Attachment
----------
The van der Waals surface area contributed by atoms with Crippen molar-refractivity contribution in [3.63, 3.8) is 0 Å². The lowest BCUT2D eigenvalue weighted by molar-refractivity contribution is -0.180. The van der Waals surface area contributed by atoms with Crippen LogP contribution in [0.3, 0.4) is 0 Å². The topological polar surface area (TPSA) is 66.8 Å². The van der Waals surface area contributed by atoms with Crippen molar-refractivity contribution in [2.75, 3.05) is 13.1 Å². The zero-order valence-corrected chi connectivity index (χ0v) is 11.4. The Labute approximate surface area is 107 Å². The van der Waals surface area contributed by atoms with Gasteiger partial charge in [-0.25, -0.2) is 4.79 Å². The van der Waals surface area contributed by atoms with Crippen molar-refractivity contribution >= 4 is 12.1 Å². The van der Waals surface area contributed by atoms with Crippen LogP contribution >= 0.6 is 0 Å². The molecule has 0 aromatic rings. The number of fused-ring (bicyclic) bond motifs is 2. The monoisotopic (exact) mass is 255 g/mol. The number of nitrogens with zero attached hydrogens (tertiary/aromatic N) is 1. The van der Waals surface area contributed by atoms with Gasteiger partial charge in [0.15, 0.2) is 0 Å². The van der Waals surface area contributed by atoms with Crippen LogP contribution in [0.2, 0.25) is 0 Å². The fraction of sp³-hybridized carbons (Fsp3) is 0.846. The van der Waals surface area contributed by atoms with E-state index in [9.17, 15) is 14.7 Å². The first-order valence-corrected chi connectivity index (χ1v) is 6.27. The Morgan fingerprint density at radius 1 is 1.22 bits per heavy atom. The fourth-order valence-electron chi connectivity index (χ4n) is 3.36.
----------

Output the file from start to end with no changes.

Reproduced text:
The van der Waals surface area contributed by atoms with Crippen molar-refractivity contribution in [3.63, 3.8) is 0 Å². The lowest BCUT2D eigenvalue weighted by molar-refractivity contribution is -0.180. The van der Waals surface area contributed by atoms with Crippen LogP contribution in [0.3, 0.4) is 0 Å². The topological polar surface area (TPSA) is 66.8 Å². The van der Waals surface area contributed by atoms with Crippen molar-refractivity contribution in [2.75, 3.05) is 13.1 Å². The zero-order valence-corrected chi connectivity index (χ0v) is 11.4. The Labute approximate surface area is 107 Å². The van der Waals surface area contributed by atoms with Gasteiger partial charge in [-0.25, -0.2) is 4.79 Å². The van der Waals surface area contributed by atoms with Crippen molar-refractivity contribution >= 4 is 12.1 Å². The van der Waals surface area contributed by atoms with Crippen LogP contribution >= 0.6 is 0 Å². The molecule has 0 aromatic rings. The number of fused-ring (bicyclic) bond motifs is 2. The monoisotopic (exact) mass is 255 g/mol. The number of nitrogens with zero attached hydrogens (tertiary/aromatic N) is 1. The van der Waals surface area contributed by atoms with Gasteiger partial charge in [0.15, 0.2) is 0 Å². The van der Waals surface area contributed by atoms with Crippen LogP contribution in [0.2, 0.25) is 0 Å². The fraction of sp³-hybridized carbons (Fsp3) is 0.846. The van der Waals surface area contributed by atoms with E-state index in [9.17, 15) is 14.7 Å². The first-order valence-corrected chi connectivity index (χ1v) is 6.27. The Morgan fingerprint density at radius 1 is 1.22 bits per heavy atom. The fourth-order valence-electron chi connectivity index (χ4n) is 3.36.